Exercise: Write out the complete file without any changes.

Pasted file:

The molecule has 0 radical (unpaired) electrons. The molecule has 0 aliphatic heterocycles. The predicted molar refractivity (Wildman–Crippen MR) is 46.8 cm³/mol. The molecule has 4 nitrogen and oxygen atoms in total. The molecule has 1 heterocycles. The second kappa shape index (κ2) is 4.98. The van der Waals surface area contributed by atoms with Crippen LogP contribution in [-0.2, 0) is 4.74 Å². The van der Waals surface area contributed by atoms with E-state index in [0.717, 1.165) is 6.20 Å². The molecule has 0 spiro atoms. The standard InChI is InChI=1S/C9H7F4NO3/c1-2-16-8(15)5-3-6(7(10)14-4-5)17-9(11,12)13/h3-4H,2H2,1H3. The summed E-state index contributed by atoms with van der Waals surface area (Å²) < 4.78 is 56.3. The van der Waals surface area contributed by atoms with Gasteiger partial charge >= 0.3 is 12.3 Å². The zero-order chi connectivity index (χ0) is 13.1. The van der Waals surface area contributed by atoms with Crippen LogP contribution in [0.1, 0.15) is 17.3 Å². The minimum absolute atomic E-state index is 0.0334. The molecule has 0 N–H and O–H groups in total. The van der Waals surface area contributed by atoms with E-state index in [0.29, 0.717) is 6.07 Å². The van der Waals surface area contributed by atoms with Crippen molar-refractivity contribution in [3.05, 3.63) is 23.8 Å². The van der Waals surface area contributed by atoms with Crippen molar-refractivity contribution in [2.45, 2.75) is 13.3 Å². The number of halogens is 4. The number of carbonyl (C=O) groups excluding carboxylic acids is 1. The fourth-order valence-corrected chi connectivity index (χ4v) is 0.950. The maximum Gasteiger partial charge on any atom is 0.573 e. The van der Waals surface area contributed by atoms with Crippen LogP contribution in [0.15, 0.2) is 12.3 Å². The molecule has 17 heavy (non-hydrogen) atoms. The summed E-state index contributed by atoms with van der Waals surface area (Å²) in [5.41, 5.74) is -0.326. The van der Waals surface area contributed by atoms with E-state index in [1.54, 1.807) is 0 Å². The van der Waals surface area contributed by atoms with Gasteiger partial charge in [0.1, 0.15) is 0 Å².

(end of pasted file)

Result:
The molecule has 0 radical (unpaired) electrons. The molecule has 0 aliphatic heterocycles. The predicted molar refractivity (Wildman–Crippen MR) is 46.8 cm³/mol. The molecule has 4 nitrogen and oxygen atoms in total. The molecule has 1 heterocycles. The second kappa shape index (κ2) is 4.98. The van der Waals surface area contributed by atoms with Crippen LogP contribution in [-0.2, 0) is 4.74 Å². The van der Waals surface area contributed by atoms with E-state index in [0.717, 1.165) is 6.20 Å². The molecule has 0 spiro atoms. The standard InChI is InChI=1S/C9H7F4NO3/c1-2-16-8(15)5-3-6(7(10)14-4-5)17-9(11,12)13/h3-4H,2H2,1H3. The summed E-state index contributed by atoms with van der Waals surface area (Å²) < 4.78 is 56.3. The van der Waals surface area contributed by atoms with Gasteiger partial charge >= 0.3 is 12.3 Å². The zero-order chi connectivity index (χ0) is 13.1. The van der Waals surface area contributed by atoms with Crippen LogP contribution in [0.1, 0.15) is 17.3 Å². The minimum absolute atomic E-state index is 0.0334. The molecule has 0 N–H and O–H groups in total. The van der Waals surface area contributed by atoms with E-state index in [0.29, 0.717) is 6.07 Å². The van der Waals surface area contributed by atoms with Crippen molar-refractivity contribution in [3.05, 3.63) is 23.8 Å². The van der Waals surface area contributed by atoms with Crippen molar-refractivity contribution in [2.45, 2.75) is 13.3 Å². The number of halogens is 4. The number of carbonyl (C=O) groups excluding carboxylic acids is 1. The fourth-order valence-corrected chi connectivity index (χ4v) is 0.950. The maximum Gasteiger partial charge on any atom is 0.573 e. The van der Waals surface area contributed by atoms with Crippen LogP contribution in [0.15, 0.2) is 12.3 Å². The molecule has 17 heavy (non-hydrogen) atoms. The summed E-state index contributed by atoms with van der Waals surface area (Å²) in [5.41, 5.74) is -0.326. The van der Waals surface area contributed by atoms with E-state index in [1.54, 1.807) is 0 Å². The van der Waals surface area contributed by atoms with Gasteiger partial charge in [0.1, 0.15) is 0 Å².